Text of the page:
Stress Relief Strategies by Betty Mahalik

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Sep 8th, 2013
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Stressed womanNote from Meggin:  If anyone can use some stress relief strategies, I’d say it’s principals.

Stress can be a real productivity killer. It drains us physically and emotionally and also affects our ability to think clearly. It contributes to illness and absenteeism. It’s important to remember that stress is not a particular event or experience but rather our reaction to that event or experience.
Research is also verifying that it is not the so-called “significant” events, such as a divorce or job loss that cause us the most distress, but the long slow burn of everyday stressors–from relationship challenges, to parenting issues to demands at work–that do the most damage physically, mentally and emotionally.

So it’s beneficial to have a set of proven stress reduction and coping strategies to turn to when our stress levels rise, or to use before we become over-stressed as a way to build our emotional resilience. Here are 10 simple, but powerful ways to develop your stress-reducing capacity and in the process increase your joy, health and energy levels.

  1. Breathe. Of all the stress management techniques I’ve ever read about or used, this is the simplest, most readily accessible and beneficial. Take a few minutes to sit, inhale deeply, hold for two counts and exhale to a count of four. Repeat as needed to re-oxygenate and restore calm.
  2. Smile. That’s right smile. The bigger and cheesier the better. Look at yourself in a mirror smiling. You simply cannot remain stressed while smiling. Not only has it been shown to release endorphins, the body’s natural pain killers, it also shifts you from a negative emotional state to a positive one.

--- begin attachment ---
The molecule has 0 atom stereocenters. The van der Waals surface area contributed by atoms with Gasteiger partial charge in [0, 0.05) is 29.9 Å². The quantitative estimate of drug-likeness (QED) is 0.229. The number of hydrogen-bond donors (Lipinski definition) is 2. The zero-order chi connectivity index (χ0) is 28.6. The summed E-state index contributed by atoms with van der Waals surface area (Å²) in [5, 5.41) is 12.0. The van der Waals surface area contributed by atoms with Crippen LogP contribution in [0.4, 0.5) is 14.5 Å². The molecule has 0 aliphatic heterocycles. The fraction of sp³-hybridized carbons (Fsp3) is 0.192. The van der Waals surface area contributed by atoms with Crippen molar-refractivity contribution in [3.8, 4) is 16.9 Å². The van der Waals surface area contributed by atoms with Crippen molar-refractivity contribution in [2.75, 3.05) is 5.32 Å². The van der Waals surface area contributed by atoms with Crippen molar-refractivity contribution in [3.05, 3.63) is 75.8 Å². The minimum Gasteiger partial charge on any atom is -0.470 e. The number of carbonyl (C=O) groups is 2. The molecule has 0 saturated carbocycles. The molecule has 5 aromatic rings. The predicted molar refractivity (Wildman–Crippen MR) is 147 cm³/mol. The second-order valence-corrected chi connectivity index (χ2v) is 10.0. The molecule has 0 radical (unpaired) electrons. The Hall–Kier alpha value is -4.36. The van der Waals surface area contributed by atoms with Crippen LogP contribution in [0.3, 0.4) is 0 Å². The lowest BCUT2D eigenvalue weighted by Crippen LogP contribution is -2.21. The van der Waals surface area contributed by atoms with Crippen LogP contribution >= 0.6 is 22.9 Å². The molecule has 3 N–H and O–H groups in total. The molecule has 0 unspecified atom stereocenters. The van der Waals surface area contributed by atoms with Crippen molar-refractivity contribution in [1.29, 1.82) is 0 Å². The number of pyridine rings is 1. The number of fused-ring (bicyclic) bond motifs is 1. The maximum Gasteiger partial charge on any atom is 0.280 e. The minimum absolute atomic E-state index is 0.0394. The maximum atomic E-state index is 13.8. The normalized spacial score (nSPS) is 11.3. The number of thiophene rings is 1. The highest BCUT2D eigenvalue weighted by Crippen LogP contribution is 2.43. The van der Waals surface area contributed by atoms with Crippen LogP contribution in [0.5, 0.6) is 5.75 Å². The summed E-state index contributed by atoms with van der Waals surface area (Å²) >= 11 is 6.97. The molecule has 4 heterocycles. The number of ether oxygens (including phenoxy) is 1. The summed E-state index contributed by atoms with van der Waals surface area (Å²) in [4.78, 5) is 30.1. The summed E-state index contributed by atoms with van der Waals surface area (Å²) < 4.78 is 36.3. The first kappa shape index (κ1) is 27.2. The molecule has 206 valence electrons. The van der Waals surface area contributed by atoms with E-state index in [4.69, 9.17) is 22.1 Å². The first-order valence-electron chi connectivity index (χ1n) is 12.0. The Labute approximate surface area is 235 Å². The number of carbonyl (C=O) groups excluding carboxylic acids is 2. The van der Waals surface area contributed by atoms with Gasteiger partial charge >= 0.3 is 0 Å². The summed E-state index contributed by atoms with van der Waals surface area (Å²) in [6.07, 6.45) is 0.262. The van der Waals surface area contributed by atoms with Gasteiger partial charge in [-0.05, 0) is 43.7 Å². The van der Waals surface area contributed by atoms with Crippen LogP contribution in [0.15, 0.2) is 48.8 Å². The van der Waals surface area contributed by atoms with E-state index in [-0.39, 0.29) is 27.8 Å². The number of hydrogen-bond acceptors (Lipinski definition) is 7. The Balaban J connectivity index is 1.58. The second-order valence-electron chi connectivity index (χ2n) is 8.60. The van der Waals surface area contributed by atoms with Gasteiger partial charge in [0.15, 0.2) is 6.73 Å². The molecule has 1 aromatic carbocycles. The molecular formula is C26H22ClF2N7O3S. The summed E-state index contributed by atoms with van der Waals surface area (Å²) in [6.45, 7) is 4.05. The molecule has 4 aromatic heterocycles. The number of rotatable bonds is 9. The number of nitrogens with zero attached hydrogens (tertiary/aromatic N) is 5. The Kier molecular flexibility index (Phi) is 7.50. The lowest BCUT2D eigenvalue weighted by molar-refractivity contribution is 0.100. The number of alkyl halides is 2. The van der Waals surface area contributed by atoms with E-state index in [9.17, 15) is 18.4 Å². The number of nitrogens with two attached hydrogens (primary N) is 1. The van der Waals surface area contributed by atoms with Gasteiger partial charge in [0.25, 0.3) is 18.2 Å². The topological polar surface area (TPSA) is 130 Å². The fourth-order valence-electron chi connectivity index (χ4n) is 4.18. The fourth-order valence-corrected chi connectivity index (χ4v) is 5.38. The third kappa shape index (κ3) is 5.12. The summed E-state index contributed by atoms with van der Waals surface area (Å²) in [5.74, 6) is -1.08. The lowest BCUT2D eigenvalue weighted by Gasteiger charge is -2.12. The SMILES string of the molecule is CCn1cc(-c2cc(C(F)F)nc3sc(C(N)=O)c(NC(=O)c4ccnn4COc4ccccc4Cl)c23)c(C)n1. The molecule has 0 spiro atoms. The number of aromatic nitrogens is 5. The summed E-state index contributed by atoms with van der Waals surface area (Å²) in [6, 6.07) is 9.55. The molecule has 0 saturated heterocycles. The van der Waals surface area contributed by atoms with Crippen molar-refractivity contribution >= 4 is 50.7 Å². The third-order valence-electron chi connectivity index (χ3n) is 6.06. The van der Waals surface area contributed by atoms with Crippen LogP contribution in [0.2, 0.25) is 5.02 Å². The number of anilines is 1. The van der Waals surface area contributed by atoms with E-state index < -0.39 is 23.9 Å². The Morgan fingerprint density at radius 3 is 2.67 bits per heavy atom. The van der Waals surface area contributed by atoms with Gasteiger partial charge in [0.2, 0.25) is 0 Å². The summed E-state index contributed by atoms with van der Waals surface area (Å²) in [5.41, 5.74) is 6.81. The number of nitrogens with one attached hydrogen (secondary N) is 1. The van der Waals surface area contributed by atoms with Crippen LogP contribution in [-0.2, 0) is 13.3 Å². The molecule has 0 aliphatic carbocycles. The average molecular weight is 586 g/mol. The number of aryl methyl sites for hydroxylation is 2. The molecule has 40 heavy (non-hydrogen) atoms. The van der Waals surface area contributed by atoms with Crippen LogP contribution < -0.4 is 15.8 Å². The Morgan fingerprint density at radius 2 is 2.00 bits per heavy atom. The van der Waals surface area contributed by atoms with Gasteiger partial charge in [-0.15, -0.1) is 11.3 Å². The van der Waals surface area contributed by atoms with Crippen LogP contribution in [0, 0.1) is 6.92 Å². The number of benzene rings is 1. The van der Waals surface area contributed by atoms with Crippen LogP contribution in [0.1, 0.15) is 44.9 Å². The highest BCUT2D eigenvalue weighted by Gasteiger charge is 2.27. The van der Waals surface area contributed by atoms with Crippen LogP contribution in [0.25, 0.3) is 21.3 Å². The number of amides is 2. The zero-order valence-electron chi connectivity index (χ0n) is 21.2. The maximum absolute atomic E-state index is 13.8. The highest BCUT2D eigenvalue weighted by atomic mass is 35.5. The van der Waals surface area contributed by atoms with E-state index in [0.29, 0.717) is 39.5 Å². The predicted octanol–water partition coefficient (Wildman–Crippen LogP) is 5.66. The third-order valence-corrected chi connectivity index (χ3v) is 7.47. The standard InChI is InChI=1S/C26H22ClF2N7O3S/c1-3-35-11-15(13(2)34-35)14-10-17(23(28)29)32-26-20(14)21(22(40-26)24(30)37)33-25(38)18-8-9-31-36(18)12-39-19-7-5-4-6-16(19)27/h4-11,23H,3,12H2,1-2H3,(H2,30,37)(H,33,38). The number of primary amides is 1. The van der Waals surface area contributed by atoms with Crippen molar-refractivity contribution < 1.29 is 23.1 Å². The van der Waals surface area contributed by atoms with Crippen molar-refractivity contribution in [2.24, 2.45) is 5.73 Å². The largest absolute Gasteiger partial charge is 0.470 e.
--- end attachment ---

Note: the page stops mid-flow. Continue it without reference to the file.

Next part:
3. Practice alternate muscle tension and release. Starting at the top of the head, intentionally tense and release muscles moving down through the body in muscle groups. Hold the tension for 2-3 seconds, release and move on to the next part of the body. Repeat twice, head-to-toe and toe-to-head.
  4. Identify a centering word and repeat it silently to yourself to calm down and re-center. A short 1-2 syllable word like peace, joy, release or relax works best. Combine with the breathing technique and double your stress-relief.
  5. Pay attention to your self talk. Notice if you are silently saying things like: “This is terrible!” “I can’t handle this!” Such thoughts trigger a cascade of negative, stress-filled emotions. Instead use your calming word or the breathing technique.
  6. Exercise. Taking even a five-minute walk around your office building or practicing some simple stretches at your desk will release the tension produced by stress and shift your energy to a more positive state. Better yet is a regular exercise regimen to release muscle tension and create endorphins.
  7. Keep a list of happiness-inducing activities you like to do and make time for them. A hobby, spending time with pets, attending a concert or sporting event, getting out in nature, gardening or self-care activities such as massage are excellent ways to break the stress cycle.
  8. Learn and practice meditation or contemplation. Dr. Herbert Benson’s classic work The Relaxation Response (recently updated) teaches a simple non-religious meditation method. Research has shown that consistent meditation is not only a great stress-reliever but may actually help your brain grow new cells!
  9. Drink a cup of tea or glass of water and really sip, savor, and experience it. Mindfully drinking a cup of tea or a cool glass of water brings you back to the present moment. You may then decide to use one of the other simple techniques to further de-stress.
  10. Set boundaries and enforce them. Many of the things that cause us on-going stress are the result of others’ behaviors that violate our boundaries. For example, if someone yells at you, only you can inform them that their behavior is unacceptable and then follow-through if it continues. First get clear about what your boundaries are, then begin to state them, make requests and enforce them with those around you.

There are many other ways to manage the day-to-day stress that bombards us. The real keys are becoming aware of your stressors, changing your attitude where possible and taking action by following one or more of the techniques listed above. You have nothing to lose and a whole new level of peace, joy and productivity to gain, so start today!

© Betty Mahalik. Betty is a business and personal coach who has been coaching others to achieve goals, communicate more powerfully, and manage stress for more than 20 years. She writes a weekly motivational e-newsletter called Monday Morning Coach. To subscribe send an email to bettym@dynamic-coaching.com.

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